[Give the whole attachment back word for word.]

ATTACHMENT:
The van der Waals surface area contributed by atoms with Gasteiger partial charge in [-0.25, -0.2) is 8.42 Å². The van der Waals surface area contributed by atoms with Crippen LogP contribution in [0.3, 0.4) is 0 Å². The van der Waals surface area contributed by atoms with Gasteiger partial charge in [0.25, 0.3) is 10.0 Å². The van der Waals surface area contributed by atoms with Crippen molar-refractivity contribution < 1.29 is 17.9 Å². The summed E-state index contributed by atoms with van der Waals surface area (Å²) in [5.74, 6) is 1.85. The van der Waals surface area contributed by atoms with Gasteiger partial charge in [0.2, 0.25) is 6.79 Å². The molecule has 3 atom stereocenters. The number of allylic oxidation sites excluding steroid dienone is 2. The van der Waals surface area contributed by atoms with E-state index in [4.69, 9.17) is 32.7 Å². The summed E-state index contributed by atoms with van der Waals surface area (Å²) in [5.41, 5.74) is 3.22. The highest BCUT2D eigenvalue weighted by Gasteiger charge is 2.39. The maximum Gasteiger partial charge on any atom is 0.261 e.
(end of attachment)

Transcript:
The van der Waals surface area contributed by atoms with Gasteiger partial charge in [-0.25, -0.2) is 8.42 Å². The van der Waals surface area contributed by atoms with Crippen LogP contribution in [0.3, 0.4) is 0 Å². The van der Waals surface area contributed by atoms with Gasteiger partial charge in [0.25, 0.3) is 10.0 Å². The van der Waals surface area contributed by atoms with Crippen molar-refractivity contribution < 1.29 is 17.9 Å². The summed E-state index contributed by atoms with van der Waals surface area (Å²) in [5.74, 6) is 1.85. The van der Waals surface area contributed by atoms with Gasteiger partial charge in [0.2, 0.25) is 6.79 Å². The molecule has 3 atom stereocenters. The number of allylic oxidation sites excluding steroid dienone is 2. The van der Waals surface area contributed by atoms with E-state index in [4.69, 9.17) is 32.7 Å². The summed E-state index contributed by atoms with van der Waals surface area (Å²) in [5.41, 5.74) is 3.22. The highest BCUT2D eigenvalue weighted by Gasteiger charge is 2.39. The maximum Gasteiger partial charge on any atom is 0.261 e.